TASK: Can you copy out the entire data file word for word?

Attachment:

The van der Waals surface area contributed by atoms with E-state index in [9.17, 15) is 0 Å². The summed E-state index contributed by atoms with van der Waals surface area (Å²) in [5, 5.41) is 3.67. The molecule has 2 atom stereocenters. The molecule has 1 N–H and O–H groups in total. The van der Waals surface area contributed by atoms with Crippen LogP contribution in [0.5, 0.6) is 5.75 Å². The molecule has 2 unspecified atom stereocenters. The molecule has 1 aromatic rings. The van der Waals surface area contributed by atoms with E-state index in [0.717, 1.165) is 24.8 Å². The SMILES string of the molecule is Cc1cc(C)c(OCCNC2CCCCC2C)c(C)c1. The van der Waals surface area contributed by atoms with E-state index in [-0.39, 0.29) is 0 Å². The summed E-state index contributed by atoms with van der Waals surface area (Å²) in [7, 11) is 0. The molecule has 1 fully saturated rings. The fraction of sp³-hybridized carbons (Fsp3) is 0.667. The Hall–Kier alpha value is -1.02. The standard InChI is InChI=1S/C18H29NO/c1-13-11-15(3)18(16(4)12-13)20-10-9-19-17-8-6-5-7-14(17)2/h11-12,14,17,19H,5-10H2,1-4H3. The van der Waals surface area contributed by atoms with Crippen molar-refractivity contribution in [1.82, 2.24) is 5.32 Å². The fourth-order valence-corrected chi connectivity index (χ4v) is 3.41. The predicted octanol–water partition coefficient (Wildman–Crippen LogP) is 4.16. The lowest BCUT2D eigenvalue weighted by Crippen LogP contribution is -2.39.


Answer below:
The van der Waals surface area contributed by atoms with E-state index in [9.17, 15) is 0 Å². The summed E-state index contributed by atoms with van der Waals surface area (Å²) in [5, 5.41) is 3.67. The molecule has 2 atom stereocenters. The molecule has 1 N–H and O–H groups in total. The van der Waals surface area contributed by atoms with Crippen LogP contribution in [0.5, 0.6) is 5.75 Å². The molecule has 2 unspecified atom stereocenters. The molecule has 1 aromatic rings. The van der Waals surface area contributed by atoms with E-state index in [0.717, 1.165) is 24.8 Å². The SMILES string of the molecule is Cc1cc(C)c(OCCNC2CCCCC2C)c(C)c1. The van der Waals surface area contributed by atoms with E-state index in [-0.39, 0.29) is 0 Å². The summed E-state index contributed by atoms with van der Waals surface area (Å²) in [7, 11) is 0. The molecule has 1 fully saturated rings. The fraction of sp³-hybridized carbons (Fsp3) is 0.667. The Hall–Kier alpha value is -1.02. The standard InChI is InChI=1S/C18H29NO/c1-13-11-15(3)18(16(4)12-13)20-10-9-19-17-8-6-5-7-14(17)2/h11-12,14,17,19H,5-10H2,1-4H3. The van der Waals surface area contributed by atoms with Crippen molar-refractivity contribution in [1.82, 2.24) is 5.32 Å². The fourth-order valence-corrected chi connectivity index (χ4v) is 3.41. The predicted octanol–water partition coefficient (Wildman–Crippen LogP) is 4.16. The lowest BCUT2D eigenvalue weighted by Crippen LogP contribution is -2.39.